Tuesday, December 30, 2008

My 2009 Shopping Hiatus

I've mentioned in a few posts that I plan to stop shopping (for non-essential items) for six months (January to June) because I feel that my impulse shopping is the biggest leak in my budget. I never spend a lot at one time, but I often buy myself little treats. For some people, food is a vice, for me, it's clothing and accessories. My small shopping splurges add up to a rather large amount of money, according to my Mint spending trends. I want to see more progress in debt repayment in 2009 than I did in 2008, so sacrifices must be made...sigh.

  1. I cannot purchase the following clothing items (with the exception of gift card purchases, I expect to get gift cards for my birthday): ~Coats ~Jackets ~Blazers ~Apparel ~ Shoes ~Accessories
  2. Undergarments and work out clothing are exceptions to the no- shopping rule.
  3. Household decor items cannot be purchased unless they are saved for and serve a purpose (seating or storage,)
  4. iTunes downloads... (I can start trading music with friends if I get sick of what's on my ipod)
  5. Books (with the exception of textbooks). I always get sucked in by cheap books on Amazon...case in point, the Twilight series.
Dry cleaning expenses will also be kept to a minimum by washing items that aren't extremely delicate by hand. Dry cleaning is also a large budget leak. I get really lazy with this sometimes. It's just so much easier to drop them off and have someone else launder/iron your clothing. I also plan to try to increase my income through some type of part time work during 2009. The most preferable method of doing this would be freelance writing or blogging. Any extra income made in 2009 will go toward debt repayment first and savings second. I'll give periodic check-in's of my progress on this blog. This sounds pretty easy now but could get difficult...I just saw all of the cute new additions to the Target Go International line this week...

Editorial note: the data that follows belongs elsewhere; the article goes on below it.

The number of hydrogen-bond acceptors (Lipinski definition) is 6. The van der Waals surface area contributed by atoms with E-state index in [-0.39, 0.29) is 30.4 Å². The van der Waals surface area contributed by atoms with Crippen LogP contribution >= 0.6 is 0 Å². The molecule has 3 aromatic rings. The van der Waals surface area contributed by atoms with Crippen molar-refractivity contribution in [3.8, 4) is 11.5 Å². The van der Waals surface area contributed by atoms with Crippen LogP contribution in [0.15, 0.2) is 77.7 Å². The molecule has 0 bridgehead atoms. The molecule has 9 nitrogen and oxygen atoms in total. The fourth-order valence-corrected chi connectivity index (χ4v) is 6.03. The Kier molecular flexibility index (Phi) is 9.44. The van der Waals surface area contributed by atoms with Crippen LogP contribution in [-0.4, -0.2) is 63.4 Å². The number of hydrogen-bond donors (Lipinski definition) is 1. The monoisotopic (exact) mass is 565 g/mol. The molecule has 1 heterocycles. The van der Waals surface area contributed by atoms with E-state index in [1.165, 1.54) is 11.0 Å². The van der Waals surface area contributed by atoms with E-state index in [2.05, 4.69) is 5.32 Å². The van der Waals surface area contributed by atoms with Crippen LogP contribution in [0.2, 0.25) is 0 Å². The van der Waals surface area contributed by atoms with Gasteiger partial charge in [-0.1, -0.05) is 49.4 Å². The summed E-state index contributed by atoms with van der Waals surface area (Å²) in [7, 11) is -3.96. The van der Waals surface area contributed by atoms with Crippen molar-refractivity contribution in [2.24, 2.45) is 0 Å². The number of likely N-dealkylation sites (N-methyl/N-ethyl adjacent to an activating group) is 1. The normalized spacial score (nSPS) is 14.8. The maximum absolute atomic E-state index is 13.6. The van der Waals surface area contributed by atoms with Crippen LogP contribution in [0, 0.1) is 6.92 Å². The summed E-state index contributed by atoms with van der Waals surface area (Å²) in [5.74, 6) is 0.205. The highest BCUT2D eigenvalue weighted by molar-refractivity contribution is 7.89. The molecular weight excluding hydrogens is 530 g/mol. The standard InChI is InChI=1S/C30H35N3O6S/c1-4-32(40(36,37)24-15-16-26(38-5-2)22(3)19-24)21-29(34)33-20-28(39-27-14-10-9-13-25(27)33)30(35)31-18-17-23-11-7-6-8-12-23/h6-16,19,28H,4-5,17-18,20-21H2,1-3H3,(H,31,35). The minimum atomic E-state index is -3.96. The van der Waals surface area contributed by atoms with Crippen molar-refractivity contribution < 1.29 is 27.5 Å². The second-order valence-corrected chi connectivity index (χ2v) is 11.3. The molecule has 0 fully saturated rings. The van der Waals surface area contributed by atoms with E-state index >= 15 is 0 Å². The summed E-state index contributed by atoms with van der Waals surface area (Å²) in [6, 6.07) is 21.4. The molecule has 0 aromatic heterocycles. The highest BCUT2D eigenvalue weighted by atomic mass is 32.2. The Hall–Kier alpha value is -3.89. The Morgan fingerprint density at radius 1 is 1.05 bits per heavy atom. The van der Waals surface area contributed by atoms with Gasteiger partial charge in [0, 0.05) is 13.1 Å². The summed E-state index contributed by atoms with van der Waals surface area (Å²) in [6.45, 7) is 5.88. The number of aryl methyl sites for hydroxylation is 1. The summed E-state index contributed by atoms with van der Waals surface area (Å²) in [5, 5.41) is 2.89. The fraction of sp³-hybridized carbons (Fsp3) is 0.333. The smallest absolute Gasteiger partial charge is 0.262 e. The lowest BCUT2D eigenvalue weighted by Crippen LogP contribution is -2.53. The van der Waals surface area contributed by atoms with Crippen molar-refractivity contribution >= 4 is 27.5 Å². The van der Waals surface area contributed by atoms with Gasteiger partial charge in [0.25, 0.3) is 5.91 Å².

Monday, December 29, 2008

My Christmas Spending

I didn't do too bad on my Christmas spending but I did go over my $200 budget. Before shopping, I put $200 on a Visa gift card as a safeguard to overspending but I still ended going over budget by about $150. In hindsight, I should have put $100 on the Visa card and then used cash for the rest of my gifts. I live near a great outdoor market that has vendors, artwork, food, and jewelry among other things. Many of the vendors don't use debit or credit cards like Visa, so I still had to go to the ATM and use cash for a few gifts. I like buying gifts like original art work, or hand made items because they are so much more personal than gift cards or items from large retail stores. I thought using a Visa gift card to track my Christmas spending would be easier, but it proved to be a bit of a pain in the neck overall. The card took 24 hours to activate and I was not aware of this until I was in line to purchase some gifts from Target, so I ended up using my debit card for those purchases also. Oh well, you live and you learn. I still had a nice Christmas and I think the gifts I gave were appreciated and will be enjoyed.

Rest In Peace Eartha Kitt (January 17, 1927 – December 25, 2008)

I hope I have even half of her stylishness when I "grow-up."